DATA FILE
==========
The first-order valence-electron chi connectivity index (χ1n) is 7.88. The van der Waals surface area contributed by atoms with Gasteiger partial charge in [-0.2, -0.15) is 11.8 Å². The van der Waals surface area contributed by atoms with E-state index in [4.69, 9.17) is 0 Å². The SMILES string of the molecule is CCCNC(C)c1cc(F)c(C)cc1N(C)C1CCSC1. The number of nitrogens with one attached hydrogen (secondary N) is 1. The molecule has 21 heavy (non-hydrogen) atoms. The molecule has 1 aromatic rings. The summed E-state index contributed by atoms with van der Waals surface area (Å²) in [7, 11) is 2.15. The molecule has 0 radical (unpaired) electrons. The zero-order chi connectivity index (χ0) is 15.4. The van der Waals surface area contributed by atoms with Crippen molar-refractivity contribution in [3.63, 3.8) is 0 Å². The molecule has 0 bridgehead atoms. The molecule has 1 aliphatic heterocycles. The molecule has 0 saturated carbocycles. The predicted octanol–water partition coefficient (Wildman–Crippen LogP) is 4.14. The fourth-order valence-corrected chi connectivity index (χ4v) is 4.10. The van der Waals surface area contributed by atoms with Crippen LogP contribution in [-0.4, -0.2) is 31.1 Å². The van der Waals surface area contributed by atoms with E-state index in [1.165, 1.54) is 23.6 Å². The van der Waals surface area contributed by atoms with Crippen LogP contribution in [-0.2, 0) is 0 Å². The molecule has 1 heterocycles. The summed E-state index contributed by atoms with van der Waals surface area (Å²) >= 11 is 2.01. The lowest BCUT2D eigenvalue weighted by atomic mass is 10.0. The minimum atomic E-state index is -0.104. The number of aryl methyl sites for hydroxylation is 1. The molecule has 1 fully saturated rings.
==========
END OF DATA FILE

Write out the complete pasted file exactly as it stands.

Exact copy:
The first-order valence-electron chi connectivity index (χ1n) is 7.88. The van der Waals surface area contributed by atoms with Gasteiger partial charge in [-0.2, -0.15) is 11.8 Å². The van der Waals surface area contributed by atoms with E-state index in [4.69, 9.17) is 0 Å². The SMILES string of the molecule is CCCNC(C)c1cc(F)c(C)cc1N(C)C1CCSC1. The number of nitrogens with one attached hydrogen (secondary N) is 1. The molecule has 21 heavy (non-hydrogen) atoms. The molecule has 1 aromatic rings. The summed E-state index contributed by atoms with van der Waals surface area (Å²) in [7, 11) is 2.15. The molecule has 0 radical (unpaired) electrons. The zero-order chi connectivity index (χ0) is 15.4. The van der Waals surface area contributed by atoms with Crippen molar-refractivity contribution in [3.63, 3.8) is 0 Å². The molecule has 0 bridgehead atoms. The molecule has 1 aliphatic heterocycles. The molecule has 0 saturated carbocycles. The predicted octanol–water partition coefficient (Wildman–Crippen LogP) is 4.14. The fourth-order valence-corrected chi connectivity index (χ4v) is 4.10. The van der Waals surface area contributed by atoms with Crippen LogP contribution in [-0.4, -0.2) is 31.1 Å². The van der Waals surface area contributed by atoms with E-state index in [1.165, 1.54) is 23.6 Å². The van der Waals surface area contributed by atoms with Crippen LogP contribution in [-0.2, 0) is 0 Å². The molecule has 1 heterocycles. The summed E-state index contributed by atoms with van der Waals surface area (Å²) >= 11 is 2.01. The lowest BCUT2D eigenvalue weighted by atomic mass is 10.0. The minimum atomic E-state index is -0.104. The number of aryl methyl sites for hydroxylation is 1. The molecule has 1 fully saturated rings.